“Our medical students learn alongside health care professional students as early as their first year,” says Daniel Clinchot, MD (external link), vice dean for Education at the Ohio State College of Medicine. “Interprofessional education is woven into our curriculum at our college because we believe these learning experiences better prepare our students to face challenges as part of a health care team during their residency, and because of that, provide better patient care.”
Leading a new chapterIn July 2020, Andrea Pfeifle, EdD, PT, FNAP (external link) became The Ohio State University’s first associate vice chancellor for Interprofessional Practice and Education (IPE), serving all seven of Ohio State’s health science colleges to establish and advance a culture of interprofessional collaboration among all health disciplines.
“Medical school graduates from Ohio State get a deep understanding of the role of pharmacists, therapists, nurses, public health experts, dentists, optometrists and even veterinary ,” she says. “They better know how to work with and coordinate a team of health care professionals because it’s part of their education.”
“Ohio State’s growing health sciences IPE program is part of the College of Medicine’s commitment to optimizing each student’s education,” says Dr. Clinchot. “We’re producing more compassionate medical care providers who are better able to communicate and are thoroughly prepared to serve the diverse, changing needs of 21st century patients and communities.”
Another unique element is that the program bridges health care education to health care delivery, branching out across the university and into the community–with a focus on reducing health care disparities.
Better together“When our student learner groups enter the community, they’re important resources to providing care, and they’re gaining valuable experience,” Dr. Pfeifle says. “They’re learning while meeting community needs that would otherwise go unmet.”
Interprofessional Community Scholars, a 12-week immersive community-based program, places health science students in teams of three or four, overseen by a resident in Ohio State’s Department of Family and Community Medicine (external link).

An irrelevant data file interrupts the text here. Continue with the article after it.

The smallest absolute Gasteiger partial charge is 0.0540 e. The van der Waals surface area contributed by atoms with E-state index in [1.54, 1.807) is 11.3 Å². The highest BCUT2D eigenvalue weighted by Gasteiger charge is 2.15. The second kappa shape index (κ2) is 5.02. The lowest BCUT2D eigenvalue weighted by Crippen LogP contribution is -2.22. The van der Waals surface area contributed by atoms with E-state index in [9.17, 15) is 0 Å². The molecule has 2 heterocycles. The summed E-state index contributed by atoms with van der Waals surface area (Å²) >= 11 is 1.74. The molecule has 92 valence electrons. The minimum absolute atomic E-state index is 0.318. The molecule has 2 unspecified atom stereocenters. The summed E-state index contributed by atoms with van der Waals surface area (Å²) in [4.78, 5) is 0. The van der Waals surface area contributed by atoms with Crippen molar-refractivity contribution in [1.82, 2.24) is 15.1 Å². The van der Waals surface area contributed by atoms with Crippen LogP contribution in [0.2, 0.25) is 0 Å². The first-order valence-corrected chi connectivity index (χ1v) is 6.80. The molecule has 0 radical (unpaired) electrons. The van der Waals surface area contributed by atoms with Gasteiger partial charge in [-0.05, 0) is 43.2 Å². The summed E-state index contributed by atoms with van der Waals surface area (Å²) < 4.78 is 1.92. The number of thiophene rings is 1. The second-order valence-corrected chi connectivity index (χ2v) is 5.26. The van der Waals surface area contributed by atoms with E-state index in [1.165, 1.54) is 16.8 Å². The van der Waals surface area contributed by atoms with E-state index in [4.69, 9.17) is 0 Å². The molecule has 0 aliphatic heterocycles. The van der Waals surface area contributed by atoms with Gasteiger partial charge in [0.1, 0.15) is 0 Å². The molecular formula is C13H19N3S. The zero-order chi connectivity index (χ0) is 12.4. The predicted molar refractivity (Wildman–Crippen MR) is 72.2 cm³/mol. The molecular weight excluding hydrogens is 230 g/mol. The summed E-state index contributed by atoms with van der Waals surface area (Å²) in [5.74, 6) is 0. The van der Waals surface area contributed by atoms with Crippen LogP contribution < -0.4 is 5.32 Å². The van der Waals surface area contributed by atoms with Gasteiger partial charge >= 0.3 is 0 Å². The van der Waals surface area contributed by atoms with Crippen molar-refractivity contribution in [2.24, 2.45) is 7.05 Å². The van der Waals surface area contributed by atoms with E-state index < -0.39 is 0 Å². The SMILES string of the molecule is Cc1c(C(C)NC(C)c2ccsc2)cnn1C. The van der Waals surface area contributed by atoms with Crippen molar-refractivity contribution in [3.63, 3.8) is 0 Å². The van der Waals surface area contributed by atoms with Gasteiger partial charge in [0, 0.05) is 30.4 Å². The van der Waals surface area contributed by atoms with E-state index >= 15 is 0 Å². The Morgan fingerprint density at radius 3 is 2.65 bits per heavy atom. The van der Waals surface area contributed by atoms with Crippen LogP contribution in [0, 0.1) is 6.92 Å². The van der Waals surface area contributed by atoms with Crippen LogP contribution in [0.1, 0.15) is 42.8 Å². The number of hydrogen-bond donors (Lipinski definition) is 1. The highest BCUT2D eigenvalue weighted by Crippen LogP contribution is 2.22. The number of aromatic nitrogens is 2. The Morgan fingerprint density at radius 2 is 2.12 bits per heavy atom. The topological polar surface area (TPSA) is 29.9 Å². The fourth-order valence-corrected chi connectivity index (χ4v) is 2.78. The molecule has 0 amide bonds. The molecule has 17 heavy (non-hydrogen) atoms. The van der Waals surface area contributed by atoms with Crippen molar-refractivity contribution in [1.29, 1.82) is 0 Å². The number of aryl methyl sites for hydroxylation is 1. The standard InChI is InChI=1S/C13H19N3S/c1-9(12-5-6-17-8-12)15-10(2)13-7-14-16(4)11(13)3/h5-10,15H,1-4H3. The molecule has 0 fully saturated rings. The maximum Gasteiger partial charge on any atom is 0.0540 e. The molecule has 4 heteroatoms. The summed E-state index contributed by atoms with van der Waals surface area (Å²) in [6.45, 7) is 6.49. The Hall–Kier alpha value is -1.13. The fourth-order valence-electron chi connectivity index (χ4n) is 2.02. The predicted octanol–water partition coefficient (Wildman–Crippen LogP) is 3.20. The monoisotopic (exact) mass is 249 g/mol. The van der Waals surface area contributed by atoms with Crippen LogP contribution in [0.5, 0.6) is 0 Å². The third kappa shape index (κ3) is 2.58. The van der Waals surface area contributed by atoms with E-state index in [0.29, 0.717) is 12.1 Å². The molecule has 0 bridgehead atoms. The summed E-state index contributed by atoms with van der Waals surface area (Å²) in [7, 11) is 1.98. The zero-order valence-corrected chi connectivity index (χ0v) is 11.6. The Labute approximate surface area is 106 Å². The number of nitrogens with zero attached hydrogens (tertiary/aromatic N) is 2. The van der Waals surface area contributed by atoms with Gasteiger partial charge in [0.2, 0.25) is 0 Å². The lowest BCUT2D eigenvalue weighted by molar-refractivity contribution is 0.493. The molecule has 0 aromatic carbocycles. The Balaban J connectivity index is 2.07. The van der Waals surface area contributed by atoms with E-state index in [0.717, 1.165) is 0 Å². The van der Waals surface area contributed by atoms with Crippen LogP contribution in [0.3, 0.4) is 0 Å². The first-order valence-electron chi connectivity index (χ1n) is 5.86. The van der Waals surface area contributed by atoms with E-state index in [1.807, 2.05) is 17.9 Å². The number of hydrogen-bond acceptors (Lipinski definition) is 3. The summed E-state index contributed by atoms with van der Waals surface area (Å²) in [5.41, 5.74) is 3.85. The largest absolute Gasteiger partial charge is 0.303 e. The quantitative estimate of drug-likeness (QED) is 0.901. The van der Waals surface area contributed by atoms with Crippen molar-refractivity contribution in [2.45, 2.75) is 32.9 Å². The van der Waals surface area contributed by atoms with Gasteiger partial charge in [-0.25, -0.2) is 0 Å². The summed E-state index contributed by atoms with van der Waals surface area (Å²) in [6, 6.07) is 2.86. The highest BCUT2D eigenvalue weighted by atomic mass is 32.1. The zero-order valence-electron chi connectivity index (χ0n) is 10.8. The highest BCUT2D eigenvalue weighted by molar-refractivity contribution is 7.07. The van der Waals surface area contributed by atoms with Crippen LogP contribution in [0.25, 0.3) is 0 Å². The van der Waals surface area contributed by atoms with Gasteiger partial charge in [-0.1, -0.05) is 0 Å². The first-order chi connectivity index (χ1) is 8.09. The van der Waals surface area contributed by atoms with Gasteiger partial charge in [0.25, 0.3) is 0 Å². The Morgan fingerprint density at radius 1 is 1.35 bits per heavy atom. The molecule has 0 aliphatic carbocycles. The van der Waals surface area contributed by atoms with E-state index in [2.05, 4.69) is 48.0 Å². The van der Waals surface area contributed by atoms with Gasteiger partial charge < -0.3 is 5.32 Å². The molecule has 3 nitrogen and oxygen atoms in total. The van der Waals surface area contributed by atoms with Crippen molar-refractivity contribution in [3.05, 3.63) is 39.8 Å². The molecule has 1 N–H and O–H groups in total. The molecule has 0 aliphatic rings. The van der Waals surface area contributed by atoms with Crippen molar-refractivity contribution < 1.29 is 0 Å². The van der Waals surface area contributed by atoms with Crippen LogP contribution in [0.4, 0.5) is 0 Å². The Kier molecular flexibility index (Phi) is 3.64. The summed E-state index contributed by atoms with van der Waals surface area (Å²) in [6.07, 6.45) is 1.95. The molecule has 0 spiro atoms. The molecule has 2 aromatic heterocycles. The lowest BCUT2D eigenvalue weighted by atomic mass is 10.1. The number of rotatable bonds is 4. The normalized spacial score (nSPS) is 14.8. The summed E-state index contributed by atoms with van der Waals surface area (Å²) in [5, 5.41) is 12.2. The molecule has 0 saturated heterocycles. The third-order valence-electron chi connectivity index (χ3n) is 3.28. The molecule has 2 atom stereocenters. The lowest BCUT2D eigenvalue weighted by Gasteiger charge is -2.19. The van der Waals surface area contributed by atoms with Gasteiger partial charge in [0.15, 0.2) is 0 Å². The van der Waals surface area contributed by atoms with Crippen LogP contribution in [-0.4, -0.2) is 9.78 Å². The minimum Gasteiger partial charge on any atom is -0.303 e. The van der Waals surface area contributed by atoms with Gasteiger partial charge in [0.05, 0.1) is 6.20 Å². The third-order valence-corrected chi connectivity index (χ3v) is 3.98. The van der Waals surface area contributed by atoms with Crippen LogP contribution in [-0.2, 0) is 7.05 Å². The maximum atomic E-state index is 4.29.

Each team works with a resident from the Near East Side, an inner-city Columbus neighborhood plagued with devastating decline and wage, household income and health disparities. Residents are referred to as “community health mentors” and each play a role in teaching students to become better care providers.The teams help improve the community health mentor’s digital literacy skills, providing them with an iPad, broadband internet and telehealth services as well as connections to other local services they may need to achieve their individual health goals. That includes teaching them how to use Ohio State’s online patient portal MyChart to communicate with their health care providers, finding them a primary care provider if they don’t have one and enrolling them in Medicaid if needed.
“Though still young, the initiative has sparked enthusiasm throughout the university and surrounding community. Interested Near East Side residents, for example, have more than filled the roster of patients Interprofessional Community Scholars can partner with at the moment,” Dr. Pfeifle says.
She and program participants are excited to embark on these new, long-term partnerships that give students more multidisciplinary skills with a diverse patient population.
“Health science students learn from the community they’re serving while they’re working, and what we have in the end is more than just curriculum — it’s a collaboration with the community,” she says.
A new path forwardLaunched this year is the new “BuckIPE” program that combines interprofessional education experiences with extracurricular chances to serve and learn in the community.
Through BuckIPE, Ohio State health science students are assigned to teams of eight and stay with that team throughout their education. The teams each include at least one College of Medicine student in addition to students representing the colleges of Dentistry (external link), Nursing (external link), Optometry (external link), Pharmacy (external link), Public Health (external link), Veterinary Medicine (external link) and Arts and Sciences (in speech and language pathology (external link)).
“Together, these students will move through a series of planned, developmentally appropriate modules throughout their curriculum, along with extracurricular opportunities,” Dr. Pfeifle says. “In January, we added community service to their program, giving them a chance to practice applied learning within an authentic population setting.”
Other new initiatives include an interprofessional program to help patients with heart failure avoid unnecessary hospital admissions through thoughtful preventive measures, more frequent interactions with providers, early intervention, better patient education and at-home monitoring. Ohio’s Care Innovation and Community Improvement Program funds the initiative.
“Right now, the health care industry as a whole has a tendency to work in the silos of their disciplines,” she says. “When we better distribute the workforce, we can improve services, access to those services and the volume of care available.
“Health equity is dependent on this care model being implemented broadly — not just in areas of underserved populations, but for everyone — where professionals are working as a team and at the top of their license.”